Subpage of Kowalski/cf recovered from archive

417) Last Updating ? (7/20/2014)

Ludwik Kowalski (see Wikipedia)Department of Mathematical SciencesMontclair State University, Montclair, NJ, 07043

This might be my last item here. I am still reading what CMNS researchers have to say. But penetrating the content conceptually becomes more and more difficult, due to my old-age limitations.In the item 408 I asked “is the device constructed by Andrea Rossi reality or fiction?” Unfortunately, no convincing evidence of realty has been reported on the CMNS website. Neither am I aware of new experimental results. But interpretational debates among highly qualified researchers, from several countries, are going on, as illustrated below.

1) The most significant event was the recent publication of a new book devoted to Cold Fusion. Here How this event was announced by the author, Ed Storms, on July 3, 2014: “My new book will be available shortly from Infinite Energy. To provide a place where discussion can take place, a new website “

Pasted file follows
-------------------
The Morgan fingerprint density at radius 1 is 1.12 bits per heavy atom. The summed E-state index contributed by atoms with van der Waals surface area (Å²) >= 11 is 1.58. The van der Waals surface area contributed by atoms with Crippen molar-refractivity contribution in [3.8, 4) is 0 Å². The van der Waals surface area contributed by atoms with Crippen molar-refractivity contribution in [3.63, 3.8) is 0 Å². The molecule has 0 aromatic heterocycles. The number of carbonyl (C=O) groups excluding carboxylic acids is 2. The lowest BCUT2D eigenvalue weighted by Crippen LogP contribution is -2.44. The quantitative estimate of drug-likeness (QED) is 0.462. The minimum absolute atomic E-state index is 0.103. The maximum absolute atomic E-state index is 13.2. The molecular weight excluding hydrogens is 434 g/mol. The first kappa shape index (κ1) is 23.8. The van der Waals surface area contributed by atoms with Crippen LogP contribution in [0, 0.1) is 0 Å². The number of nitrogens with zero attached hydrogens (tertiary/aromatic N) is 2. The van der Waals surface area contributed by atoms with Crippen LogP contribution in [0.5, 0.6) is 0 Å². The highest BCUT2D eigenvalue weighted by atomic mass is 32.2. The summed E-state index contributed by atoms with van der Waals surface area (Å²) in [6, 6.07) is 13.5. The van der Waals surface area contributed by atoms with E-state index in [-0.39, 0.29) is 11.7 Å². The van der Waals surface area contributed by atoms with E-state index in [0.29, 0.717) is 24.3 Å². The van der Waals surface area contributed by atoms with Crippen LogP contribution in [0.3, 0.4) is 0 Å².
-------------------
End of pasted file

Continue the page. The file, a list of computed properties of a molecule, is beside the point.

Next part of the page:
has been created and is operational thanks to Ruby Carat. Please go to BLOG to make comments. The comments will be moderated in order to keep the level of debate high. This is not be the place to vent anger, frustration, or to make snide remarks. I hope this discussion can help expand everyone’s understanding of LENR, including mine.” The printed book is already available; the ebook version is expected to be available in August.

2) On July 18 X1 (who is from Rumania) wrote: “I have just now published:

History of LENR will decide if i was too optimist or, on the contrary…
However I have decided to tell you sincerely everything I think, taking all the risks.
We all have to develop active VUCA awareness.

yours faithfully,

3) On July 19, X3 (who is from Ukraine) wrote: “Dear Colleagues. In our new article “Correlated States and Transparency of a Barrier for Low-Energy Particles at Monotonic Deformation of a Potential Well with Dissipation and a Stochastic Force”

(Journal of Experimental and Theoretical Physics, 2014, Vol. 118, No. 4, pp. 534-549.)

the features of the formation of correlated coherent states of a particle at monotonic deformation (EXPANSION or COMPRESSION) of potential well in finite limits have been considered in the presence of dissipation and a stochastic force.